Read More

Feel Better

By Mary Ann Samyn

It was raining on the other mountain
like a preview of a movie I’d watch soon.
The clouds smudged, like mascara.
The wind grew very important. The day
had not yet been assigned a permanent value
and I meant to offer some resistance.

Read More

The Number One

By Ashley Cowger

On Friday, November 30th, 2007, at precisely 7:48 in the morning, Eastern Standard Time, Anna Kelsey McMillan became, for the duration of 5.3 minutes, the number 1 most beautiful woman in the world. 3 of those 5 minutes Anna spent in her car, alone, where nobody saw her in all of her splendor. But Anna spent 2 of those glorious minutes traversing the parking lot of the large business complex where she was expected, at 8 o’clock, to commence her presentation on farmed salmon.

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Give Me a Moment

By William Olsen

Everything I’ve always wanted, want me was the haiku I was working on when I thought I heard the mail come, some metallic hello of the mailbox lid creaking open and slamming shut, but I think it must have been my heart instead because there wasn’t any mail at all inside there, not even a bill, not a cancelled stamp. And there was nothing but emptiness in saying it was empty. Just thinking of saying so was heartless. So now in place of my heart was a deep well, a well that didn’t end well, a well that didn’t end at all. Meaning, what I was was what I saw, and what I saw was, and is, a seesaw down there in my deep well looking back at the seesaw I saw in the mirror at the bottom, O. Or was it, because it was a reflection, a sawsee? Yup, and after that mental yelp what should I see but a hummingbird, just a glimpse, rare occasion, first edition, last run, print on demand. I saw it! Here in Kalamazoo, particularly in the last three letters of this place name, having left the mailbox and halfway up the stairs to the front door and half done eating this banana like, well, a stir-crazy monkey! Read More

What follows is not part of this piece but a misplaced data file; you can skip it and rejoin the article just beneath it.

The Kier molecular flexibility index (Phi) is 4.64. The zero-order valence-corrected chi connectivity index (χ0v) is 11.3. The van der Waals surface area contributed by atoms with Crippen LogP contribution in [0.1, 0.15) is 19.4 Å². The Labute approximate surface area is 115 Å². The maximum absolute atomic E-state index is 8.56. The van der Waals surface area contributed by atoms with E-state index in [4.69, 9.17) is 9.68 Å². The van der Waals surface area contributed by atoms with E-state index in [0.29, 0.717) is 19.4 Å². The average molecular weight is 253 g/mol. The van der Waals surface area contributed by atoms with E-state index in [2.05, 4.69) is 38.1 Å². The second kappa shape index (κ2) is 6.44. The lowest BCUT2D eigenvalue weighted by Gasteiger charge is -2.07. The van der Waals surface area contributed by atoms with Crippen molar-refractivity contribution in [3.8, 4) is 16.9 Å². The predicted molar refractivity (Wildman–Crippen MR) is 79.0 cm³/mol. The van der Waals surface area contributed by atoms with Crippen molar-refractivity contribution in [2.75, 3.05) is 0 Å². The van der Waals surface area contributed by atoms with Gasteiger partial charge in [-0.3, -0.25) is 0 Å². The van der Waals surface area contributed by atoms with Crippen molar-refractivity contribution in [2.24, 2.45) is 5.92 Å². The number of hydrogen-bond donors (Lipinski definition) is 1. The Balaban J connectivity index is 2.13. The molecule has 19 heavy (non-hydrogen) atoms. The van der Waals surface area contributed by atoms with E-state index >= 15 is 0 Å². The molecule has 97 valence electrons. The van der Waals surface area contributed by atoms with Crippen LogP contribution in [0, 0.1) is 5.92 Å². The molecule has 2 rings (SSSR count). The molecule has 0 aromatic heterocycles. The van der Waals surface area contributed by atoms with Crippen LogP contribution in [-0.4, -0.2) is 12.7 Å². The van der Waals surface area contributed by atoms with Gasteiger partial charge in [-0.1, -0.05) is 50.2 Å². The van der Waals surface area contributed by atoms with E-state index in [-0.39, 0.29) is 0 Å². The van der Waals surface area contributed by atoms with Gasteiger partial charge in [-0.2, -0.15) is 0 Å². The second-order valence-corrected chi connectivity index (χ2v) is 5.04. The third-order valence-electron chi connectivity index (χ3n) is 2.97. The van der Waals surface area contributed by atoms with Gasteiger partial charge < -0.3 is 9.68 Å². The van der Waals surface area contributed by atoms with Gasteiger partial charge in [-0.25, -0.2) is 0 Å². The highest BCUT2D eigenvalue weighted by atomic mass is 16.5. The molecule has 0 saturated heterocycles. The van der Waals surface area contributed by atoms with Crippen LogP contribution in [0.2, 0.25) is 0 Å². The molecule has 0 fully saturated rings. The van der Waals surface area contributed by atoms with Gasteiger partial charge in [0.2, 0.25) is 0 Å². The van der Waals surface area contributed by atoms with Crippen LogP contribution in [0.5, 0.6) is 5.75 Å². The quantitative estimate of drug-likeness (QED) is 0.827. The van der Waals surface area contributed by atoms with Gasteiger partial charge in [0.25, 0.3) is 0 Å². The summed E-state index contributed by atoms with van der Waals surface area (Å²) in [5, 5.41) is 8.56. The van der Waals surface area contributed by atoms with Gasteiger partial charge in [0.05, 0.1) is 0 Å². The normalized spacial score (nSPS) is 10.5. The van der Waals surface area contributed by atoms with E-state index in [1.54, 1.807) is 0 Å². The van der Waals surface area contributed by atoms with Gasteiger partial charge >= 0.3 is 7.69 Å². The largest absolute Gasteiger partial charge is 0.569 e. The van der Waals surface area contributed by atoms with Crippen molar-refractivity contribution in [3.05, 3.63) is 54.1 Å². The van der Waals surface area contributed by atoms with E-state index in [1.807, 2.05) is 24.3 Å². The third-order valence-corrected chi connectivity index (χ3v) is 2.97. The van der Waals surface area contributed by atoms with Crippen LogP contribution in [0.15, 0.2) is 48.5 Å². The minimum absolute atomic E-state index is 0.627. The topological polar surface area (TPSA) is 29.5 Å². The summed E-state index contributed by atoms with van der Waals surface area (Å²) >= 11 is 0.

Cabbages Across from the Manitou Islands

By William Olsen

The earth is the subconscious of the subconscious.

Half a block inland and safe from genius gulls
local and alone in their dishwater droves,
up out of reach from beach inland-eaten

by gutless waves,
opposite the passage from two fresh green-furred
ursine islands, one lighthouse-flicker lit, one not,

safe from shark-toothed sails and trolling trolls,
unseen by one old crow
patrolling a fire-log-charcoal-pitted shore,

innocent, green, unschooled, dimwitted, featureless,
foregrounded by the imponderable plumpness
of the crimson motherships, summer’s end’s tomatoes,

encephalitic, all intelligence,